Alexis Wright (born 25 November 1950) is an Indigenous Australian writer best known for winning the Miles Franklin Award for her 2006 novel Carpentaria.
Alexis Wright is a land rights activist originally from the Waanyi people in the highlands of the southern Gulf of Carpentaria. Wright's father, a white cattleman, died when she was five years old and she grew up in Cloncurry, Queensland with her mother and grandmother.
When the Northern Territory Intervention proposed by the Howard Government in mid-2007 was introduced, Wright delivered of a high-profile 10,000-word speech, sponsored by International PEN, in which her identification of an ethos of national fear in Australia came to be portrayed in the national media as a characterisation of the feelings of Indigenous peoples associated with the Intervention...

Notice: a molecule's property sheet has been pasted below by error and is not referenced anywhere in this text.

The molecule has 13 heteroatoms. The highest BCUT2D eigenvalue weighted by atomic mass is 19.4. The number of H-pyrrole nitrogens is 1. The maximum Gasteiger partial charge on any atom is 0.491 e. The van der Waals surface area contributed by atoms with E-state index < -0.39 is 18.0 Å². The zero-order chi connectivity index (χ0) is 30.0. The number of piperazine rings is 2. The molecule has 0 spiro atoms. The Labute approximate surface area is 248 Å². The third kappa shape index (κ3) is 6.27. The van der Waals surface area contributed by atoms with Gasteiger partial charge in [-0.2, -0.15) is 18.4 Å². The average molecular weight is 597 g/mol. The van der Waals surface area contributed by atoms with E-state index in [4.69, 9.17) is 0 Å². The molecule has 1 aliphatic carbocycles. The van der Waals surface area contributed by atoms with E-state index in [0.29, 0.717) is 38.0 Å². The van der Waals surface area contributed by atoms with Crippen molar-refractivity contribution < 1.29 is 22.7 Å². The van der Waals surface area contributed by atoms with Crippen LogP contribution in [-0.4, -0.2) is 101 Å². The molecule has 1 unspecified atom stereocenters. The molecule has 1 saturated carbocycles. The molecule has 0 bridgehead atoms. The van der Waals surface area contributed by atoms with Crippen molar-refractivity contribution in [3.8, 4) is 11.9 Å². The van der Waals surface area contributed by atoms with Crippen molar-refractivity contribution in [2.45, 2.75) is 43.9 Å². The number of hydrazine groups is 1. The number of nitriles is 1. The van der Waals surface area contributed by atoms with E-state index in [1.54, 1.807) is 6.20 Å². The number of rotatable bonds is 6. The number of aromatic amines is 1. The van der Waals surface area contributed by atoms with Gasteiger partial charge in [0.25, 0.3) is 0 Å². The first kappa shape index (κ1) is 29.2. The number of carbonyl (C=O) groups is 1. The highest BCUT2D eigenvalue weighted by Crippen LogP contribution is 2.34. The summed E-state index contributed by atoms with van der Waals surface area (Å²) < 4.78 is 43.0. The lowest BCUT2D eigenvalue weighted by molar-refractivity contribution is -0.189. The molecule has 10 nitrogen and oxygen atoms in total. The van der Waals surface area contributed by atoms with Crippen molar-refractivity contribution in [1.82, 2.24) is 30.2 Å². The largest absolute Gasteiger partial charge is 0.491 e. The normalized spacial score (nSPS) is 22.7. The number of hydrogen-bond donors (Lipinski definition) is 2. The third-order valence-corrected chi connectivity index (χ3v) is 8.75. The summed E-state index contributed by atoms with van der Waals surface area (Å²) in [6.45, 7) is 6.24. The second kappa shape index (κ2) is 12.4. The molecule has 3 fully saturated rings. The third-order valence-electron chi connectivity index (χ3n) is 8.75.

Quotes by Alexis Wright
We have to think big. We have to imagine big, and that's part of the problem. We're letting other people imagine and lead us down what paths they want to take us. Sometimes they're very limited in the way their ideas are constructed. We need to imagine much more broadly. That's the work of a writer, and more writers should look at it.
More Quotes by Alexis Wright